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John Sayles Retrospective & Homecoming

It’s such a good idea, it’s surprising that it hasn’t happened before. Internationally renowned indie-filmmaking legend John Sayles is being feted in his hometown—which, in case you didn’t know, is our own shining Electric City, Schenectady.

Beginning today (Thursday, Sept. 9) Proctor’s is hosting a retrospective of Sayles’ films, including The Brother From Another Planet, Lone Star, The Secret of Roan Inish and The Return of the Secaucus Seven. This all leads up to Sept. 18, which will see the “John Sayles Homecoming” and the premiere of the writer-director-editor’s new film, Silver City, on the big Proctor’s screen.

As part of the festivities, Sayles will do meet-and-greets with the public, take part in a panel discussion on politics and the arts mediated by critic Dan DiNicola, receive the key to the city (or something like that) from mayor Brian Stratton and, with his producer-partner Maggie Renzi, be celebrated at a post-Silver City debut celebration.

Whew.

Reached by phone, Sayles chuckles and says, “I know they’ve got almost a full day planned.”

The cause is just, however: the renovation of Proctor’s Theatre, and the establishment of scholarships to benefit students studying film. “I’ve seen it work in some other places,” Sayles says, “and be a great addition to the community. It’s something I’m happy to support.”

Sayles, who made the incisive City of Hope about a gritty, down-on-its-luck city, is aware of and sympathetic to Schenectady’s problems: “I know it’s had some hard times, just with General Electric retreating year after year . . . and the [general] shrinking [in size], with one high school instead of two, and the population going down a little bit.”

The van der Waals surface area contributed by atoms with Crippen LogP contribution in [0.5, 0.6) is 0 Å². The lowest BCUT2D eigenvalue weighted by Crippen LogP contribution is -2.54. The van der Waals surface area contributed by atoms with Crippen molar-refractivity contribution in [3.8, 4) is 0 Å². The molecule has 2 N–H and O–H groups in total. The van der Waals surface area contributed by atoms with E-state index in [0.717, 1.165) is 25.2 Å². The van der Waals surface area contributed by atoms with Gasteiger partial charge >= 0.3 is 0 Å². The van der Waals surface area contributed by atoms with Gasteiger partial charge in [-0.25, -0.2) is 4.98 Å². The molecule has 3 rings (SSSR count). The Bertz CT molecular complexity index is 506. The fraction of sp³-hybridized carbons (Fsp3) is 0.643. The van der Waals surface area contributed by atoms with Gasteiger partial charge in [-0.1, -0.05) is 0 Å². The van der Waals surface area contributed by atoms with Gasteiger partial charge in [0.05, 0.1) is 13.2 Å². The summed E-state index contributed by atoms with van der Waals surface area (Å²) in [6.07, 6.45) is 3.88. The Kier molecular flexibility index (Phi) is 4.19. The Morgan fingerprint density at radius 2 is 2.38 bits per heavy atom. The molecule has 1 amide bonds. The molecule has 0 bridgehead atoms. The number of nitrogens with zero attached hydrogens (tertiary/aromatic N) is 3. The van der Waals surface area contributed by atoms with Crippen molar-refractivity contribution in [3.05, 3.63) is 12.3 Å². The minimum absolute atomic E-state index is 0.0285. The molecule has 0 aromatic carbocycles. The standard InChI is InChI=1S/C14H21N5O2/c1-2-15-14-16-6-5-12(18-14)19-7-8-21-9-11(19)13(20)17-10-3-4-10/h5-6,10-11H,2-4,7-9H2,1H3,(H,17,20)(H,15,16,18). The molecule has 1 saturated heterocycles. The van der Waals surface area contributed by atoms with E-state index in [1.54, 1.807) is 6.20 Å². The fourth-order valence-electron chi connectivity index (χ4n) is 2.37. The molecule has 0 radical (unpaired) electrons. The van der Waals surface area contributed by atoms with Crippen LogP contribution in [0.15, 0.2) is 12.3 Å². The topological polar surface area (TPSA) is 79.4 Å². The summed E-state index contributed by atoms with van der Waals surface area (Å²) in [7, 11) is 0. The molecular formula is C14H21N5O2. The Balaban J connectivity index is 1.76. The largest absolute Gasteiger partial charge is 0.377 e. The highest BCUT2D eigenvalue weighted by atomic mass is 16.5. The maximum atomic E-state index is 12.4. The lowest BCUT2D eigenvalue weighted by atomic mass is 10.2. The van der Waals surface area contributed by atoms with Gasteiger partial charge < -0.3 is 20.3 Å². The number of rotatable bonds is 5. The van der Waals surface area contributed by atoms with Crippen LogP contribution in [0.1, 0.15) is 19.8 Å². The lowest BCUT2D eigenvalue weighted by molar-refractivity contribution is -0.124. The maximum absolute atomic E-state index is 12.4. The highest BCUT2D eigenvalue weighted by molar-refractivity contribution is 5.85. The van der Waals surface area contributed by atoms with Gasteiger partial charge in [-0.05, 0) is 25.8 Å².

His new film, Silver City, is a political comedy with a healthy dose of drama and satire. It’s the story of a not-too-bright scion of a Colorado family pushed into state politics by men with money, and the murder mystery that complicates his campaign for governor.

“The character that Chris Cooper plays,” Sayles explains, “is very much based on George Bush when he was first running for governor of Texas, when he really was a total political neophyte, with a very famous political father and a lot of money behind him.”

You couldn’t mistake the man Cooper plays for anyone else: The Academy Award-winning actor pulls off an uncanny recreation of W.’s swagger and speech patterns.

Sayles points out that “the arc of the character during the movie is a guy who is learning to stay on the script—he’s not very good at ad-libbing and just talking off the top of his head.” Much like W. when he started out. Like W., too, Cooper’s character is a quick study.

The film isn’t all comedy, however.

“It also gets into fairly serious stuff about what’s going on in the country,” Sayles says, “and the news media.”

Particularly, Sayles explains, the crucial issue of media ownership and censorship (see this week’s feature story, for instance). It’s about “who they belong to, and who they’re working for.
. . . It gets into the whole thing that we all have to deal with, which is what’s presented to us as truth.” Truth that later proves to be a lie, he says, adding, “and why that information was not presented to us in the mainstream media.”